William Lepre Houston And The Aristocrats Of Color
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Type of WorkText
DepartmentHistory and Geography
ProgramMaster of Arts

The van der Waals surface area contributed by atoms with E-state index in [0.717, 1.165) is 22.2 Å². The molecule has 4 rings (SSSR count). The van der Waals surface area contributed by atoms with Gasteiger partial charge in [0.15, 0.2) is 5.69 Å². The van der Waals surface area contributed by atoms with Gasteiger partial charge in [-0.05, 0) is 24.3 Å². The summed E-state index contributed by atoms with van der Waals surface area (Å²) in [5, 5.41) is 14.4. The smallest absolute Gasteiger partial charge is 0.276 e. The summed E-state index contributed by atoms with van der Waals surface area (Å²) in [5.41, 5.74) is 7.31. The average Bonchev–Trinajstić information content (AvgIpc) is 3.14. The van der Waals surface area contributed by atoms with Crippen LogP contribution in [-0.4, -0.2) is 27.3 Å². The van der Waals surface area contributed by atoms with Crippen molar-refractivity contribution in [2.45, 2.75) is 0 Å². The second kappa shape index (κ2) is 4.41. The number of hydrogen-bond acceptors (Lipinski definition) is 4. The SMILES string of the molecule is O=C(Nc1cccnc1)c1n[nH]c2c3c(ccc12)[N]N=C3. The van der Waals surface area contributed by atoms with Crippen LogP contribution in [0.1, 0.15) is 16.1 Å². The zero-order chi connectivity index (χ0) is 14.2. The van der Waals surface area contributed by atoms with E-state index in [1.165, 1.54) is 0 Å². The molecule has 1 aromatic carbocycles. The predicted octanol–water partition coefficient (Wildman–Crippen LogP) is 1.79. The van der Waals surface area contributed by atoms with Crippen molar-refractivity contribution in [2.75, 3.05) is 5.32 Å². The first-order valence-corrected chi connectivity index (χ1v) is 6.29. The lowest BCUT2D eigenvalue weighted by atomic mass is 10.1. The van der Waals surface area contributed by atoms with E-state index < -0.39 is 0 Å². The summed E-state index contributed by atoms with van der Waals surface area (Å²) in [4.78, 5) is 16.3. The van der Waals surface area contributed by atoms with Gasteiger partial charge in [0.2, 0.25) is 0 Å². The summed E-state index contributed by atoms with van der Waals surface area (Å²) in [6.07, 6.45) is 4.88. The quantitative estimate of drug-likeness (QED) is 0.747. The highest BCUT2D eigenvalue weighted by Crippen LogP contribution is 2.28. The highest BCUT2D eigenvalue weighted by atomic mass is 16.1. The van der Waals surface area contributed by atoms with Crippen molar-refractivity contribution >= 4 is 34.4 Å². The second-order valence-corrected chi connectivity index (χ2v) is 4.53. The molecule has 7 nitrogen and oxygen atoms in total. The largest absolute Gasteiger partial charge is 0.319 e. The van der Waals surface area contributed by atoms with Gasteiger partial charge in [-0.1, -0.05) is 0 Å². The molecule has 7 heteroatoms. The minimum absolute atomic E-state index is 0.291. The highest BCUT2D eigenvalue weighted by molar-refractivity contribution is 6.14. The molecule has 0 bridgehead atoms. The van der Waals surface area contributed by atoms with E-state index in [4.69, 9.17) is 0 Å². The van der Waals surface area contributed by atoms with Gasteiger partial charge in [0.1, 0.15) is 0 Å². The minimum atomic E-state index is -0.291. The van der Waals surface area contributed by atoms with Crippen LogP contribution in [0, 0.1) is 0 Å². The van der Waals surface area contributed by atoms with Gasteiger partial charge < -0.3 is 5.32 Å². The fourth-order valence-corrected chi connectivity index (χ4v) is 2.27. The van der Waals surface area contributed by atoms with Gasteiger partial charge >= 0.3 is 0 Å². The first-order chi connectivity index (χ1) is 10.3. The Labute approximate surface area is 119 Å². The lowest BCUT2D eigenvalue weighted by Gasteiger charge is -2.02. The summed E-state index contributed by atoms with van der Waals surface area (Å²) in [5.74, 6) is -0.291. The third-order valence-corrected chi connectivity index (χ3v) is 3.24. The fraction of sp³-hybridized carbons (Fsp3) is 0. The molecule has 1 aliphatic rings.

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This thesis is a biographical sketch of the life of William LePre Houston, his wife Mary and son Charles, and their life in turn of the twentieth century black Washington, D.C. It also addresses the formation of Washington, D.C.'s African American elite during the late nineteenth and early twentieth centuries up into the 1930's. It interrogates Jacqueline Moore's argument about the Washington elite by considering how William and his family were able to gain access into the tight knit circles of the "Aristocrats of Color" in Washington. It is based on extensive secondary source research on Washington's Free African American Population, the history of Washington, D.C., the African American elite of Washington, D.C., and the African American elite across the country during the turn of the century. This thesis is based largely on a hitherto untapped record group at the Library of Congress that has been used to determine whether William Houston was a member of the group described by Moore by examining his social circle. The argument is based on the Houston Family Papers at the Library of Congress, as well as journals, letters, event programs, newspaper articles, flyers, newsletter, and an interview with Charles Hamilton Houston, Jr. who is the grandson of William LePre Houston.